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  • Cited by 1
  • Print publication year: 2018
  • Online publication date: July 2019

5 - In the Heart of the Empire: Coetzee and America

from Part I - Truth and Justification


In my cell in the heart of America, with my private toilet in the corner, I ponder and ponder. I have high hopes of finding whose fault I am.

—J. M. Coetzee, “The Vietnam Project”

IN HIS 2014 NOVEL 10:04, the American author Ben Lerner recounts a year in the life of a character who seems to resemble his creator: young, successful, Brooklyn-hip, and also named Ben. A similar protagonist narrates Lerner's first novel, Leaving the Atocha Station, a book that instigated the bidding war for 10:04, the writing of which being the primary plot of the latter work. If all this sounds rather self-referential, that is because it is. Leaving the Atocha Station is about a young American poet on a fellowship abroad, trying to become who he is. 10:04 is about the writing of a novel that is 10:04. Both are about nothing other than Ben Lerner.

This is not the first time a writer has fictionalized his own life, of course. J. M. Coetzee's whole career can be viewed as “a huge existential enterprise, grounded in fictionalized autobiography,” as David Attwell has argued recently. And Coetzee is part of a longstanding tradition. From its inception, the novel, as a literary form, has blurred the line between fact and fiction, with authorship itself being the easiest, or most readily available thing to obscure and make mysterious—Cervantes, Defoe, and Richardson prove as much. And Borges, in “Borges and I”—a text that influenced Coetzee's Nobel Prize Lecture, “He and His Man”— reminded us of this lesson in his inimitable way.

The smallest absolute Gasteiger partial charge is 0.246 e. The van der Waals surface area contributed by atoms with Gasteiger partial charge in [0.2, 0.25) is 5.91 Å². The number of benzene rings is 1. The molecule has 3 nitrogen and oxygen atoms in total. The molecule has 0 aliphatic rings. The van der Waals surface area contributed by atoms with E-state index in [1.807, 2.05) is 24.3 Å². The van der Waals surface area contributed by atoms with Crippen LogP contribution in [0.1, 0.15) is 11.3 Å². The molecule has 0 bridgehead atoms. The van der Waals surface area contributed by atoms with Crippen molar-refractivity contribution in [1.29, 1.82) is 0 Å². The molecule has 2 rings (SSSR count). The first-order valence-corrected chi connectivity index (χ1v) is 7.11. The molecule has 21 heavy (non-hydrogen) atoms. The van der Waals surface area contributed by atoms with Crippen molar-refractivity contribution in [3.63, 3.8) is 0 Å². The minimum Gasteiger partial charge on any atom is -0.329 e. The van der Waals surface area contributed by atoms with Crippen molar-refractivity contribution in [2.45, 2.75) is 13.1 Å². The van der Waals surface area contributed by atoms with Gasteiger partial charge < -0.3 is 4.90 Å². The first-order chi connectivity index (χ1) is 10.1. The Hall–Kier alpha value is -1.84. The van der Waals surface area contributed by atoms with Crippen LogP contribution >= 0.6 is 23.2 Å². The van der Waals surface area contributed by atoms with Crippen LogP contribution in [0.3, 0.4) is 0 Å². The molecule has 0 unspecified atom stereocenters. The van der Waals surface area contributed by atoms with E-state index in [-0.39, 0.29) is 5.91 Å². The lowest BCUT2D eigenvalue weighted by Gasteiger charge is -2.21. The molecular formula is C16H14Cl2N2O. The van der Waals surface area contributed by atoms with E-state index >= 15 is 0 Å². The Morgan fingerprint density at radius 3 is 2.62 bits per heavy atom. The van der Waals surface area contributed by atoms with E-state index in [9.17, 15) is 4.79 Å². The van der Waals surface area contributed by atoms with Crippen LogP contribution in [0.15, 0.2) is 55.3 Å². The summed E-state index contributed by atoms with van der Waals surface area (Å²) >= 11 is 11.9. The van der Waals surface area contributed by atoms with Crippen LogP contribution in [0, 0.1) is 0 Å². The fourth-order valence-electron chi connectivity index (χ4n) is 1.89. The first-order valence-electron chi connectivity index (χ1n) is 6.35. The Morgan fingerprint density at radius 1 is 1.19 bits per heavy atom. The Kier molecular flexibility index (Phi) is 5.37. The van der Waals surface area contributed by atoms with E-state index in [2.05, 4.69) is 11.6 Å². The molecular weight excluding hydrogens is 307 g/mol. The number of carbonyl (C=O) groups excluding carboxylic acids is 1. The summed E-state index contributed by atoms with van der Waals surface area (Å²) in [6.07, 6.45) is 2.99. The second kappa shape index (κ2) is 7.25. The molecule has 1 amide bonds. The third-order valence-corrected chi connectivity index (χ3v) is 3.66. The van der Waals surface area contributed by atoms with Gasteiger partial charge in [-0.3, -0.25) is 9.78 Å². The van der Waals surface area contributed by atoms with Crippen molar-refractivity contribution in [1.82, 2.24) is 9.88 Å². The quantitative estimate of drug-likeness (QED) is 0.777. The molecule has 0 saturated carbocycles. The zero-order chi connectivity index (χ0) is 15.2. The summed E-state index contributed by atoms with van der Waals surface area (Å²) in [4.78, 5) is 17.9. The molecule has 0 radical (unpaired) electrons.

What are we to make, though, of Lerner's fictionalization not just of himself, but also of other famous self-fictionalizers? A scene in 10:04 describes a dinner thrown for the participants of a panel discussion sponsored by Columbia University's School of the Arts. It is a set piece reminiscent of the post-lecture dinner described in Coetzee's The Lives of Animals (and later, in Elizabeth Costello), and the fact that it seems to skewer a character all too similar to Coetzee, as Christian Lorentzen and others have noted, only heightens the hall-of-mirrors effect.